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Arboretum online plant sales now open

First, join Friends of the Arboretum, then shop safely

Pineapple guava
Pineapple guava ( Acca sellowiana ) is an Arboretum All-Star
that can be grown as a shrub or hedge or trained as a tree.
It produces fruit and, as the photo shows, it has a very pretty
flower. The Arboretum Nursery has both 1-gallon and
3-gallon sizes on sale now. (Photo by Ellen Zagory,
courtesy UC Davis Arboretum Teaching Nursery)

Need plants? Come on down!

After testing its online sales system with longtime supporters, the UC Davis Arboretum Teaching Nursery has now opened its virtual plant sales to all gardeners – but first they need to become Friends.

Specifically, shoppers need to join the arboretum’s support group, Friends of the UC Davis Arboretum and Public Gardens.

“Our fall season is members-only shopping for members of the Friends of the UC Davis Arboretum and Public Garden and members of the Davis Botanical Society,” according to the arboretum’s website. “Anyone who would like to shop is welcome to join as  new member. … We will be verifying membership status of everyone who places an order. Thank you for your membership support!”

Memberships are available at different levels of benefits. But one big perk is immediately available – 10 to 20% discounts on plant sales.

After joining Friends, the next step is selecting plants – and there are a lot of choices. Nursery staff posted 560 varieties online. Those selections are broken down into popular themes such as drought-tolerant Arboretum All-Stars (49 are currently in stock) and California natives (84 for full sun, 24 for shade). Here’s a link to the arboretum’s new online plant store:

Can’t decide? Need suggestions? Arboretum experts are available for online consultations, too.

After choosing and purchasing plants, customers then arrange for contactless curbside pick-up by appointment.

“There's a huge inventory at the Arboretum Teaching Nursery, so we're confident every member who wants to shop this fall will find wonderful plants,” according to the website. “You'll be able to shop from the convenience of home, pay for your order online and then schedule a contact-less appointment to pick up your order curbside at the Arboretum Teaching Nursery .

“In addition to making your own garden more sustainable, your plant sale purchases support the gardens, education programs and student environmental leaders of the UC Davis Arboretum and Public Garden. In these times of fiscal uncertainty, support from people like you is critical.”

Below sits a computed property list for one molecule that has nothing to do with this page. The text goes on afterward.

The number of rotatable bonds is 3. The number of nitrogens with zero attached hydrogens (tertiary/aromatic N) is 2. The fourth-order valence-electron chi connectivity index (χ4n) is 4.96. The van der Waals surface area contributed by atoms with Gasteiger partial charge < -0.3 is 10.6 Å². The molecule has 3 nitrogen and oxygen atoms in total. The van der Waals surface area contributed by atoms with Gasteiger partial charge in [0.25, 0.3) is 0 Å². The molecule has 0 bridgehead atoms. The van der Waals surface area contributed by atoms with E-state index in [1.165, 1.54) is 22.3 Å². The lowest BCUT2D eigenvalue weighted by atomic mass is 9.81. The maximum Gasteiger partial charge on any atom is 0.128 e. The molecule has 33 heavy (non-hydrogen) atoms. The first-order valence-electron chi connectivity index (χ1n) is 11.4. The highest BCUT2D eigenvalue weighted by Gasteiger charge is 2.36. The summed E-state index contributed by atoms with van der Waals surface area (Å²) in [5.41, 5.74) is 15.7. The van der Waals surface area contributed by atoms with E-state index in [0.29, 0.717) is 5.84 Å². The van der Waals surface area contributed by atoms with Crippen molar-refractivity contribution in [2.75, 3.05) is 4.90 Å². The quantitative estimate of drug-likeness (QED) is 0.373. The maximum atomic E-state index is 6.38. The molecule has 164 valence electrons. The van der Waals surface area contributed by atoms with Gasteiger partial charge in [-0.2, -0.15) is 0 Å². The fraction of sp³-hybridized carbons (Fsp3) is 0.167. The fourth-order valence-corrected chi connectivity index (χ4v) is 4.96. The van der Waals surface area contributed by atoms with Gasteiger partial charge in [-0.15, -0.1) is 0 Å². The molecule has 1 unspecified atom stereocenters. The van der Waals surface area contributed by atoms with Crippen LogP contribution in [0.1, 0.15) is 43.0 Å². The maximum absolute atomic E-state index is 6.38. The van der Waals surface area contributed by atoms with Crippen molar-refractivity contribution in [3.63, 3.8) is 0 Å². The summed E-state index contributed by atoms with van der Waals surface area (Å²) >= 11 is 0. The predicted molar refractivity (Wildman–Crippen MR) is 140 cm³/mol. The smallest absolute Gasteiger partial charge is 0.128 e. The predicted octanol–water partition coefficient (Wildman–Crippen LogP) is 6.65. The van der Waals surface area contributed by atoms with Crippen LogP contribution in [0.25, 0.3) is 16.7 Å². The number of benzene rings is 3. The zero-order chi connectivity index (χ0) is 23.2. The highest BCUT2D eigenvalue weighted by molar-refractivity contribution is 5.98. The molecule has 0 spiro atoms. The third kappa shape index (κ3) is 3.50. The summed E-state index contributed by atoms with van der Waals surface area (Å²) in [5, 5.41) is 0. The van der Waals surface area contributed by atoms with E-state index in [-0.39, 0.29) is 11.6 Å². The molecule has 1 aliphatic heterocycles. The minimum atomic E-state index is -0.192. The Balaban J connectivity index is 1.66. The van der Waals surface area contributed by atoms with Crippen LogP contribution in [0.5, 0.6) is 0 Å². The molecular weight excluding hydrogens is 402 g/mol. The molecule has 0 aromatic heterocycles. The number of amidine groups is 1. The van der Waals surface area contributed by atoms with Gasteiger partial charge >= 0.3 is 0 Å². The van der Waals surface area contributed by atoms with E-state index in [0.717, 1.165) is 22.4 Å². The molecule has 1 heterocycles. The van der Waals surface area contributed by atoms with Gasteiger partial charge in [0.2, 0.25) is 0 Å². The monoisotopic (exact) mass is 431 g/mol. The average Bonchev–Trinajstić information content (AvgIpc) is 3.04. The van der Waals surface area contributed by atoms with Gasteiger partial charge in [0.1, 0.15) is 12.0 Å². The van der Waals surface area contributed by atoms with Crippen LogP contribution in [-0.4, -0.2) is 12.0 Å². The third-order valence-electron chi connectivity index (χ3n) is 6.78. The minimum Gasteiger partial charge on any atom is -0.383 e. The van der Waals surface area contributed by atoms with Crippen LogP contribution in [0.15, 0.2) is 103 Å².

To find out more and sign up:


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Garden Checklist for week of April 14

It's still not warm enough to transplant tomatoes directly in the ground, but we’re getting there.

* April is the last chance to plant citrus trees such as dwarf orange, lemon and kumquat. These trees also look good in landscaping and provide fresh fruit in winter.

* Smell orange blossoms? Feed citrus trees with a low dose of balanced fertilizer (such as 10-10-10) during bloom to help set fruit. Keep an eye out for ants.

* Apply slow-release fertilizer to the lawn.

* Thoroughly clean debris from the bottom of outdoor ponds or fountains.

* Spring brings a flush of rapid growth, and that means your garden needs nutrients. Fertilize shrubs and trees with a slow-release fertilizer. Or mulch with a 1-inch layer of compost.

* Azaleas and camellias looking a little yellow? If leaves are turning yellow between the veins, give them a boost with chelated iron.

* Trim dead flowers but not leaves from spring-flowering bulbs such as daffodils and tulips. Those leaves gather energy to create next year's flowers. Also, give the bulbs a fertilizer boost after bloom.

* Pinch chrysanthemums back to 12 inches for fall flowers. Cut old stems to the ground.

* Mulch around plants to conserve moisture and control weeds.

* From seed, plant beans, beets, cantaloupes, carrots, corn, cucumbers, melons, radishes and squash.

* Plant onion sets.

* In the flower garden, plant seeds for asters, cosmos, celosia, marigolds, salvia, sunflowers and zinnias.

* Transplant petunias, zinnias, geraniums and other summer bloomers.

* Plant perennials and dahlia tubers for summer bloom.

* Mid to late April is about the last chance to plant summer bulbs, such as gladiolus and tuberous begonias.

* Transplant lettuce seedlings. Choose varieties that mature quickly such as loose leaf.

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